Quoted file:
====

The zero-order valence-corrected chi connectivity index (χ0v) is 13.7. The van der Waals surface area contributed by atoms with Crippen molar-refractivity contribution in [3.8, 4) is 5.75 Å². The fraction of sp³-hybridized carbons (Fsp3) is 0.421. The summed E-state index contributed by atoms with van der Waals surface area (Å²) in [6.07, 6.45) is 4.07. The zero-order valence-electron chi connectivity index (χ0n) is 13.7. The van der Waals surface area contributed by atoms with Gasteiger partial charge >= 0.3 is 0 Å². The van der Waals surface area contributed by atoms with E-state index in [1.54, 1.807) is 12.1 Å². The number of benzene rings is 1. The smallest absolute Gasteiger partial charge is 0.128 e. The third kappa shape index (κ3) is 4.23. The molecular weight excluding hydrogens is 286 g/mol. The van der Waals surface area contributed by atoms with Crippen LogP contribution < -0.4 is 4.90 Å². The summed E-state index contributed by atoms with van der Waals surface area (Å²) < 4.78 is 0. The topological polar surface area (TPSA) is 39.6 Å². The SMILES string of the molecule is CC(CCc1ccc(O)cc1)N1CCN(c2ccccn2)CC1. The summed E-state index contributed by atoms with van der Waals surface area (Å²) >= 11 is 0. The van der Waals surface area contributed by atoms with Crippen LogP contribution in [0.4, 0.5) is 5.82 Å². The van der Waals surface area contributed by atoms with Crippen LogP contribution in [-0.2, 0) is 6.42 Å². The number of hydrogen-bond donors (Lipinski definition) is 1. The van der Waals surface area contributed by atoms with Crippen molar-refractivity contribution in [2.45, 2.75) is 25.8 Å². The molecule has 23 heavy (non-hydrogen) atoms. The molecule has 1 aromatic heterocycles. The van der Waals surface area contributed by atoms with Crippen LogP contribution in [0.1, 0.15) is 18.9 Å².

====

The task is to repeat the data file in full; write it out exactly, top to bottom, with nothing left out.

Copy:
The zero-order valence-corrected chi connectivity index (χ0v) is 13.7. The van der Waals surface area contributed by atoms with Crippen molar-refractivity contribution in [3.8, 4) is 5.75 Å². The fraction of sp³-hybridized carbons (Fsp3) is 0.421. The summed E-state index contributed by atoms with van der Waals surface area (Å²) in [6.07, 6.45) is 4.07. The zero-order valence-electron chi connectivity index (χ0n) is 13.7. The van der Waals surface area contributed by atoms with Gasteiger partial charge >= 0.3 is 0 Å². The van der Waals surface area contributed by atoms with E-state index in [1.54, 1.807) is 12.1 Å². The number of benzene rings is 1. The smallest absolute Gasteiger partial charge is 0.128 e. The third kappa shape index (κ3) is 4.23. The molecular weight excluding hydrogens is 286 g/mol. The van der Waals surface area contributed by atoms with Crippen LogP contribution < -0.4 is 4.90 Å². The summed E-state index contributed by atoms with van der Waals surface area (Å²) < 4.78 is 0. The topological polar surface area (TPSA) is 39.6 Å². The SMILES string of the molecule is CC(CCc1ccc(O)cc1)N1CCN(c2ccccn2)CC1. The summed E-state index contributed by atoms with van der Waals surface area (Å²) >= 11 is 0. The van der Waals surface area contributed by atoms with Crippen LogP contribution in [0.4, 0.5) is 5.82 Å². The van der Waals surface area contributed by atoms with Crippen LogP contribution in [-0.2, 0) is 6.42 Å². The number of hydrogen-bond donors (Lipinski definition) is 1. The van der Waals surface area contributed by atoms with Crippen molar-refractivity contribution in [2.45, 2.75) is 25.8 Å². The molecule has 23 heavy (non-hydrogen) atoms. The molecule has 1 aromatic heterocycles. The van der Waals surface area contributed by atoms with Crippen LogP contribution in [0.1, 0.15) is 18.9 Å².